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No Joke

By 9 a.m., older members, some of whom had followed LaRouche for decades, were working the phones to raise money. Younger recruits loaded card tables and literature into cars, then fanned out to troll for new members. Everyone was given a daily quota of money to raise, Winstead recalls. If they hadn't made quota by late afternoon, they'd stake out intersections with long red lights and work the left-turn lane. "There's a horrible war," Winstead would tell anyone who'd roll down the window. "Lyndon LaRouche is going to stop it. Here's the paper; make a donation."

By 5:30 p.m., Winstead and his colleagues returned to the field office for another news briefing before dinner. Then they'd launch a new round of work: telephoning potential recruits. "That generally goes on until 10 at night," he says. "If it's not done, then you are pretty much in trouble."

Lyndon LaRouche addresses supporters during an April 30 Webcast in Washington. (Stuart Lewis - EIRNS)

Winstead was pretty much in trouble. He turned out to be not much of a true believer after all. He thought meetings where members professed that they were unworthy to follow LaRouche were like parodies of tent revivals. He wondered why, for all their talk of saving the world, LaRouche activists didn't seem to accomplish much other than raising money and recruiting new members.

He was stunned, at first, to find out what happened when he asked questions or complained. "Maybe you are too [expletive] busy [masturbating] thinking about your mother to go out and organize," he recalls one of the leaders barking at him. "How much money did you raise today?"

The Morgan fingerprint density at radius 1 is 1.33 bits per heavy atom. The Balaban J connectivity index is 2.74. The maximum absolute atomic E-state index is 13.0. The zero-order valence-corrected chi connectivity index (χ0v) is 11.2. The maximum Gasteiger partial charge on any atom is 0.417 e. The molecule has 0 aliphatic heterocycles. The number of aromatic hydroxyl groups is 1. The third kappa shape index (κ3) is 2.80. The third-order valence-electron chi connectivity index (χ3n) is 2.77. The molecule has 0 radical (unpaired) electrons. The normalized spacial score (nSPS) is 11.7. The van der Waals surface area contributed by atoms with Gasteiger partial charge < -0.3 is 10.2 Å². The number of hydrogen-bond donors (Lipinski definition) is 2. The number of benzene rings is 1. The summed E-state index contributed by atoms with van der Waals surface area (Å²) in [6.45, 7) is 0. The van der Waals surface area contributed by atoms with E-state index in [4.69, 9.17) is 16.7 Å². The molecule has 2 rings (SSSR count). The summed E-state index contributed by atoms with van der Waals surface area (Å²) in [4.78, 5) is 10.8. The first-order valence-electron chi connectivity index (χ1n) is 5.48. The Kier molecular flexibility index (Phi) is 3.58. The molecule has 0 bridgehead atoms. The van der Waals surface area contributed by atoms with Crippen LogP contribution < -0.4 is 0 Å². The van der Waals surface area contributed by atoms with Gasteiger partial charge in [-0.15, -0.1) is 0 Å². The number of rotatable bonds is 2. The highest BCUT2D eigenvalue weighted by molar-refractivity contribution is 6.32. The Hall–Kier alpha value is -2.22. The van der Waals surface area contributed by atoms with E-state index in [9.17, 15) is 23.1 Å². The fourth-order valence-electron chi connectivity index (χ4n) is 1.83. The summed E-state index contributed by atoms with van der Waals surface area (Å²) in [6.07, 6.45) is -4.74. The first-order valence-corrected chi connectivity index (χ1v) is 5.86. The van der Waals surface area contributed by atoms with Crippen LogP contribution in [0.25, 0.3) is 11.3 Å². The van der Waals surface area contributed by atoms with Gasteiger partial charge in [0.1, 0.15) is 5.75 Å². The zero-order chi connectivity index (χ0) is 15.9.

"I'm caught off-guard, like, what the hell just happened?" Winstead recalls. "The yelling goes on for maybe five or 10 minutes while I'm furiously backpedaling."

Eventually, he became accustomed to the humiliating insults and tirades. "They call it making somebody a self-conscious organizer," he says. "It is about getting somebody to break down and cry, just to have an emotional collapse. Once you do that, then people are malleable."

LaRouche declined to discuss how members of his youth movement are treated, characterizing a series of questions about those practices as "simply garbage."

According to Winstead, attacking someone for having "mother issues," being homosexual or sexually perverse seemed to be a common strategy for controlling members in the office where he worked. Leaders directed the group to gang up on colleagues for minor infractions, a phenomenon Winstead calls "wolf-packing." It was effective, he says.

Once he witnessed organizers surround and berate a woman, he says. The sobbing woman tried to leave, but one organizer wrestled her back into a chair, Winstead says. She didn't resist again, he says.